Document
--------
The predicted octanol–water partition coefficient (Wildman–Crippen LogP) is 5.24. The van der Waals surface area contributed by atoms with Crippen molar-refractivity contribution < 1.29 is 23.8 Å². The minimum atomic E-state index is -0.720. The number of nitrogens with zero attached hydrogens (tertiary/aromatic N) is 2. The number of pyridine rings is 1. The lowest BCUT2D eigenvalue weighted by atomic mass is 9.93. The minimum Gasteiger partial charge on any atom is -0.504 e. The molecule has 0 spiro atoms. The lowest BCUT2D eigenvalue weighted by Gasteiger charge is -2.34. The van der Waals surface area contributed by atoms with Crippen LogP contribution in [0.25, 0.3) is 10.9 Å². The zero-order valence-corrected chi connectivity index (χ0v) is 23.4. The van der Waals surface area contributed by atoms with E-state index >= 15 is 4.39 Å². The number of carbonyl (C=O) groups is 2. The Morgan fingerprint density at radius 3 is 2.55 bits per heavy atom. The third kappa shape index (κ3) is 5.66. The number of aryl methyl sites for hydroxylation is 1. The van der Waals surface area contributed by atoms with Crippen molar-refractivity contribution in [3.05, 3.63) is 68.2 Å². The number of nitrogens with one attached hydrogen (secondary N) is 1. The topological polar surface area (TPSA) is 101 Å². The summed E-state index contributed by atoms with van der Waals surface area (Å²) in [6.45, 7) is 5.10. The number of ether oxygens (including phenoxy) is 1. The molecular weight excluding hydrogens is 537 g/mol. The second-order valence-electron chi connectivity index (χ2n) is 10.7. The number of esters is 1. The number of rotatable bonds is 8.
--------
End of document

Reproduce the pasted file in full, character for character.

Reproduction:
The predicted octanol–water partition coefficient (Wildman–Crippen LogP) is 5.24. The van der Waals surface area contributed by atoms with Crippen molar-refractivity contribution < 1.29 is 23.8 Å². The minimum atomic E-state index is -0.720. The number of nitrogens with zero attached hydrogens (tertiary/aromatic N) is 2. The number of pyridine rings is 1. The lowest BCUT2D eigenvalue weighted by atomic mass is 9.93. The minimum Gasteiger partial charge on any atom is -0.504 e. The molecule has 0 spiro atoms. The lowest BCUT2D eigenvalue weighted by Gasteiger charge is -2.34. The van der Waals surface area contributed by atoms with Crippen LogP contribution in [0.25, 0.3) is 10.9 Å². The zero-order valence-corrected chi connectivity index (χ0v) is 23.4. The van der Waals surface area contributed by atoms with E-state index >= 15 is 4.39 Å². The number of carbonyl (C=O) groups is 2. The Morgan fingerprint density at radius 3 is 2.55 bits per heavy atom. The third kappa shape index (κ3) is 5.66. The number of aryl methyl sites for hydroxylation is 1. The van der Waals surface area contributed by atoms with Crippen molar-refractivity contribution in [3.05, 3.63) is 68.2 Å². The number of nitrogens with one attached hydrogen (secondary N) is 1. The topological polar surface area (TPSA) is 101 Å². The summed E-state index contributed by atoms with van der Waals surface area (Å²) in [6.45, 7) is 5.10. The number of ether oxygens (including phenoxy) is 1. The molecular weight excluding hydrogens is 537 g/mol. The second-order valence-electron chi connectivity index (χ2n) is 10.7. The number of esters is 1. The number of rotatable bonds is 8.